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Research Handbook on Secured Financing in Commercial Transactions

Research Handbook on Secured Financing in Commercial Transactions

Research Handbooks in Financial Law series

Edited by Frederique Dahan

This cutting-edge Handbook presents an overview of research and thinking in the field of secured financing, examining international standards and best practices of secured transactions law reform and its economic impact. Expert contributors explore the breadth and depth of the subject matter across diverse sectors, and illustrate the choices and trade-offs that policy makers face via a number of illuminating case studies. The result is a unique and wide-ranging examination of transactions reform across the world.

Chapter 12: Fundamentals of taking security interests in bank accounts

Marek Dubovec

Subjects: development studies, development economics, economics and finance, development economics, financial economics and regulation, law - academic, finance and banking law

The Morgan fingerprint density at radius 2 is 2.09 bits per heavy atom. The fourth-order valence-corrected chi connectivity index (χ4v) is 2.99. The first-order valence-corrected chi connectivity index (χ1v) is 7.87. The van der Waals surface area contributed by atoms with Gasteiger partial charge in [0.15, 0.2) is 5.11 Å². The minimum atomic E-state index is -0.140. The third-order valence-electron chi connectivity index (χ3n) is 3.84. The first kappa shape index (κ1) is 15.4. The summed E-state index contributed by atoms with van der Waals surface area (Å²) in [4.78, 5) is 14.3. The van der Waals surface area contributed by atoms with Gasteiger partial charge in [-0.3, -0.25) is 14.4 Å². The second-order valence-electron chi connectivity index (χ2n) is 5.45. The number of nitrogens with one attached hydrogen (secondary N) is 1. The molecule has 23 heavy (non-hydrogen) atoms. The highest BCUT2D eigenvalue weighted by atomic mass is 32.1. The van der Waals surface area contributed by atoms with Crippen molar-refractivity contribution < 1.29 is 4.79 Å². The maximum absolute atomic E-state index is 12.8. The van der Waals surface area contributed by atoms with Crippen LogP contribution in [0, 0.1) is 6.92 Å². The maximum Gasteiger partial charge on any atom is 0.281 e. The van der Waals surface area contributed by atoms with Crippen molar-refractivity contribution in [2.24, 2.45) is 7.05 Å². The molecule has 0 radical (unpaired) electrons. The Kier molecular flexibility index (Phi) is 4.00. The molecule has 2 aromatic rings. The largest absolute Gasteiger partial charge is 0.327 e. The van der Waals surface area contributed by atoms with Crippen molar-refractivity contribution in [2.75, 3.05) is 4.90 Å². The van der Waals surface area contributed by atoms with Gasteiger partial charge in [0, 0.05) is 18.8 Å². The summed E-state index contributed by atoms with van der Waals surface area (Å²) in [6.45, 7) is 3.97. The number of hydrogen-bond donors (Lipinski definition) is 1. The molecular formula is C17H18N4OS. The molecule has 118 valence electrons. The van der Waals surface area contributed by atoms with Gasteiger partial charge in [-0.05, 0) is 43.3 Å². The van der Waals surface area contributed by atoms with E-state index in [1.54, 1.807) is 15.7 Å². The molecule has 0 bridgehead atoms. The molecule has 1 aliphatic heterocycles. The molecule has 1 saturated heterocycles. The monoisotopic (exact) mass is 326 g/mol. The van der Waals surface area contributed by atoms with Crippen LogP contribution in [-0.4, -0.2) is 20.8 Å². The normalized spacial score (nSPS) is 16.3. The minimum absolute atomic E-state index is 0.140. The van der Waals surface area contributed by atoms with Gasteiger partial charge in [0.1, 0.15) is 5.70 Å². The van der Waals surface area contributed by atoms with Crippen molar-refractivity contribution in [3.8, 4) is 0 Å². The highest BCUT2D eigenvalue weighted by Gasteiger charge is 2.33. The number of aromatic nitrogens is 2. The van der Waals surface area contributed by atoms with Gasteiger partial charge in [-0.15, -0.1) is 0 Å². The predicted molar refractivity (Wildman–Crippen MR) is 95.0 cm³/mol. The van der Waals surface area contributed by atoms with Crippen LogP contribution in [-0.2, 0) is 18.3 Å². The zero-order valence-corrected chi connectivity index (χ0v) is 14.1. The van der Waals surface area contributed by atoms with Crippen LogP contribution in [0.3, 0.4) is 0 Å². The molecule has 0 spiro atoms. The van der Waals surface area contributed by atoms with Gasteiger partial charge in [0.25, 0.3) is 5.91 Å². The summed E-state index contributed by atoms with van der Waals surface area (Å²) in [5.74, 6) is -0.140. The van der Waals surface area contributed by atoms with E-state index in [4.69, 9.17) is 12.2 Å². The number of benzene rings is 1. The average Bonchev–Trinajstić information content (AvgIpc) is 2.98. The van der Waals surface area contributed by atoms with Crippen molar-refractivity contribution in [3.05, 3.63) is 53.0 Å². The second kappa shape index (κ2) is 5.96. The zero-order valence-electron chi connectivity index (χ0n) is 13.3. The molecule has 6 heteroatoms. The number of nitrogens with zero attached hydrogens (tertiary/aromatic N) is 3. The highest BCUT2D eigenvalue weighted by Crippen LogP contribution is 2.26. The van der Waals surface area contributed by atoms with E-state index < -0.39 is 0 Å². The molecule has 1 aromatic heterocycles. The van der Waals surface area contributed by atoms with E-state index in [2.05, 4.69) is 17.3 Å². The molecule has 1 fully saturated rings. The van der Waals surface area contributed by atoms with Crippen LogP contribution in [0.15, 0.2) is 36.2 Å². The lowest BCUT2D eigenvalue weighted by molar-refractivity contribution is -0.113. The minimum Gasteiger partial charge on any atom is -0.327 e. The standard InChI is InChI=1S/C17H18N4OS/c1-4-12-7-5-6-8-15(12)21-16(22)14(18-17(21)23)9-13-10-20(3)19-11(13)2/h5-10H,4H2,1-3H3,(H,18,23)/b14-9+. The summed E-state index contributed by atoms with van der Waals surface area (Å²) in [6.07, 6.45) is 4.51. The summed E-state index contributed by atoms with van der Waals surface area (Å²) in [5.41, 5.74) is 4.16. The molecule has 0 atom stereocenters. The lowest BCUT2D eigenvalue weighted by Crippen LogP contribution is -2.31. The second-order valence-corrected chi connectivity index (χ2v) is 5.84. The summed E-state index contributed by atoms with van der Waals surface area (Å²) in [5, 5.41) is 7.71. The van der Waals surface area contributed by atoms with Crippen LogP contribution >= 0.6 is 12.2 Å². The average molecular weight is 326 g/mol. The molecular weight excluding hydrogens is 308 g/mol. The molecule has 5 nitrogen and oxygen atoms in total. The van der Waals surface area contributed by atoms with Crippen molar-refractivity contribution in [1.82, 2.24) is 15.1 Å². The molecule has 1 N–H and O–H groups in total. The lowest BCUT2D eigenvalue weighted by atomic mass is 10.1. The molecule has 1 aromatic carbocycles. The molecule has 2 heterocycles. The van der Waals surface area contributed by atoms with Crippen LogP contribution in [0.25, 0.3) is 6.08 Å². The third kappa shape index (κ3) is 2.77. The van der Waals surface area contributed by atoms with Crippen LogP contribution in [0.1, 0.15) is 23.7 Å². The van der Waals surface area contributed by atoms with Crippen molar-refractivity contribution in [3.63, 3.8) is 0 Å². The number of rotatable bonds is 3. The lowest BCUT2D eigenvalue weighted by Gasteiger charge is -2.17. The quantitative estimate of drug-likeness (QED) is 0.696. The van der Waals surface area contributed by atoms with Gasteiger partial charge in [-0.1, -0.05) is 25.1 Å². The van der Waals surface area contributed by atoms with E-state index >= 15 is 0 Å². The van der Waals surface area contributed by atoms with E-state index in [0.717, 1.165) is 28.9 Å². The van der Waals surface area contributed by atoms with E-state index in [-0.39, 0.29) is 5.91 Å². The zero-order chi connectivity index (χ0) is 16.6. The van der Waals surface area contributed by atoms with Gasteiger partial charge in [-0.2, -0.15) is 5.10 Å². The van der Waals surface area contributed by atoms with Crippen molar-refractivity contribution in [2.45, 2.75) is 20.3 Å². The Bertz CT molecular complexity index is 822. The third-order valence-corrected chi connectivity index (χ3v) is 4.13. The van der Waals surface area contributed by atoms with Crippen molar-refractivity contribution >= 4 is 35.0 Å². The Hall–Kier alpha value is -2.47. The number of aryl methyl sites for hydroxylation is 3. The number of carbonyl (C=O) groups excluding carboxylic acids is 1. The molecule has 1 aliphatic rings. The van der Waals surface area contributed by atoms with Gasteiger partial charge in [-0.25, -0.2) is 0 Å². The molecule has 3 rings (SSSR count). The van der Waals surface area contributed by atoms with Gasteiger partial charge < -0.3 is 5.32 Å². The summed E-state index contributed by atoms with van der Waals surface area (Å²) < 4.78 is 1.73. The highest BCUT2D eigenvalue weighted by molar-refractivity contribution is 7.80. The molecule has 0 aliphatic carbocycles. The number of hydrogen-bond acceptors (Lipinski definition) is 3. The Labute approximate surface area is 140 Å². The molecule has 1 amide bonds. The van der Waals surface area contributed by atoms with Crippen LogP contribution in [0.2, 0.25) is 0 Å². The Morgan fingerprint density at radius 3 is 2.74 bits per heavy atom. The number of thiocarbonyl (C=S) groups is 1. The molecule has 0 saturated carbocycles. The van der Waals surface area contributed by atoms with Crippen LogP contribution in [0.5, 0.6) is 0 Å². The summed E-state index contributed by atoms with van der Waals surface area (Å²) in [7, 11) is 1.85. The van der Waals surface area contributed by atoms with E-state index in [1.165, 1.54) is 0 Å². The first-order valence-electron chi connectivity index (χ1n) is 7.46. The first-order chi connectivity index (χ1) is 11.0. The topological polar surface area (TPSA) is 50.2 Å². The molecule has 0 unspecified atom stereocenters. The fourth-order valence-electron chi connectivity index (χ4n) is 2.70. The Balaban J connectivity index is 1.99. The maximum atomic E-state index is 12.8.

Funds credited to a bank account (cash collateral) are an important component of the collateral package taken by secured creditors. This chapter reviews the key questions in relation to security interests over bank accounts – especially from a law development point of view. Based primarily on the United States Uniform Commercial Code Article 9 (UCC 9) and the relevant case law, but also the United Nations Commission on International Trade Law (UNCITRAL) Legislative Guide on Secured Transactions and other laws, the chapter examines some of the issues that are associated with the use of funds credited to a bank account as collateral, including: (1) the nature of such collateral, whether it is the bank account itself, a balance on the bank account or certain rights of the customer against the bank; (2) the security mechanisms available to creditors if the applicable secured transactions law does not apply to bank accounts as original collateral (that is to say, collateral which is described in the security agreement as a bank account) – in other words, proceeds of the sale of an asset in which a security interest was created; (3) the recognition of bank accounts as original collateral in more recently adopted secured transactions laws; and (4) the perfection mechanisms for security interests in bank accounts.

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